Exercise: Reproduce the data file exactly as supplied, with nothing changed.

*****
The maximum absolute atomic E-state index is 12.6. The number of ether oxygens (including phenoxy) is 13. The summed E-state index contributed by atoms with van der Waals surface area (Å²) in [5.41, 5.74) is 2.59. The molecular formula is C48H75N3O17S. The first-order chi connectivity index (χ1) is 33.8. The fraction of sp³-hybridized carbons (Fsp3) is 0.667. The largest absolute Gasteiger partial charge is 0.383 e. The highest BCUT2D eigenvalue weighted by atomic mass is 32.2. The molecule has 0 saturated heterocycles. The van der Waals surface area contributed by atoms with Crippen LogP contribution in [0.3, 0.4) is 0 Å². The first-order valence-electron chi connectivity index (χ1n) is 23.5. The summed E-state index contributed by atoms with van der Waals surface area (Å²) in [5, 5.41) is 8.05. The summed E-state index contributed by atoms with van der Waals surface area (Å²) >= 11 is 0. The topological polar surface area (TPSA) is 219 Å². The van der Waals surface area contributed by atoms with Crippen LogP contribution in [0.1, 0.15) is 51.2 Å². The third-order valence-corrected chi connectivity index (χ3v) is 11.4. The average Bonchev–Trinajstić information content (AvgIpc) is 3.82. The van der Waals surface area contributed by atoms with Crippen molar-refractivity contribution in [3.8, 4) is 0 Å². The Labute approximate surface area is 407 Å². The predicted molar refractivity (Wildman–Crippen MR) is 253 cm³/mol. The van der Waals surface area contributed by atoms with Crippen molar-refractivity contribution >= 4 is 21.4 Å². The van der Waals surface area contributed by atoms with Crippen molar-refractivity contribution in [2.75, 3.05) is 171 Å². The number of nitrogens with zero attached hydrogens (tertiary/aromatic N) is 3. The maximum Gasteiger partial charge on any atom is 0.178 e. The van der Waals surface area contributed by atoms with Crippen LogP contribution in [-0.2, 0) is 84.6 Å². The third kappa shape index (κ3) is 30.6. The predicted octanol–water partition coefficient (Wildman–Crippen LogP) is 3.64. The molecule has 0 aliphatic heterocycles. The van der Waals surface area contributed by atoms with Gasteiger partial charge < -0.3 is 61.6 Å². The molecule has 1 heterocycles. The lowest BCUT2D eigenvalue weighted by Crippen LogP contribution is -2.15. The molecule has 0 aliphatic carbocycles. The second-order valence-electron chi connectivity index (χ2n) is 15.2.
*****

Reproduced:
The maximum absolute atomic E-state index is 12.6. The number of ether oxygens (including phenoxy) is 13. The summed E-state index contributed by atoms with van der Waals surface area (Å²) in [5.41, 5.74) is 2.59. The molecular formula is C48H75N3O17S. The first-order chi connectivity index (χ1) is 33.8. The fraction of sp³-hybridized carbons (Fsp3) is 0.667. The largest absolute Gasteiger partial charge is 0.383 e. The highest BCUT2D eigenvalue weighted by atomic mass is 32.2. The molecule has 0 saturated heterocycles. The van der Waals surface area contributed by atoms with Crippen LogP contribution in [0.3, 0.4) is 0 Å². The first-order valence-electron chi connectivity index (χ1n) is 23.5. The summed E-state index contributed by atoms with van der Waals surface area (Å²) in [5, 5.41) is 8.05. The summed E-state index contributed by atoms with van der Waals surface area (Å²) >= 11 is 0. The topological polar surface area (TPSA) is 219 Å². The van der Waals surface area contributed by atoms with Crippen LogP contribution in [0.1, 0.15) is 51.2 Å². The third-order valence-corrected chi connectivity index (χ3v) is 11.4. The average Bonchev–Trinajstić information content (AvgIpc) is 3.82. The van der Waals surface area contributed by atoms with Crippen molar-refractivity contribution in [3.8, 4) is 0 Å². The Labute approximate surface area is 407 Å². The predicted molar refractivity (Wildman–Crippen MR) is 253 cm³/mol. The van der Waals surface area contributed by atoms with Crippen molar-refractivity contribution >= 4 is 21.4 Å². The van der Waals surface area contributed by atoms with Crippen molar-refractivity contribution in [2.75, 3.05) is 171 Å². The number of nitrogens with zero attached hydrogens (tertiary/aromatic N) is 3. The maximum Gasteiger partial charge on any atom is 0.178 e. The van der Waals surface area contributed by atoms with Crippen LogP contribution in [-0.2, 0) is 84.6 Å². The third kappa shape index (κ3) is 30.6. The predicted octanol–water partition coefficient (Wildman–Crippen LogP) is 3.64. The molecule has 0 aliphatic heterocycles. The van der Waals surface area contributed by atoms with Gasteiger partial charge < -0.3 is 61.6 Å². The molecule has 1 heterocycles. The lowest BCUT2D eigenvalue weighted by Crippen LogP contribution is -2.15. The molecule has 0 aliphatic carbocycles. The second-order valence-electron chi connectivity index (χ2n) is 15.2.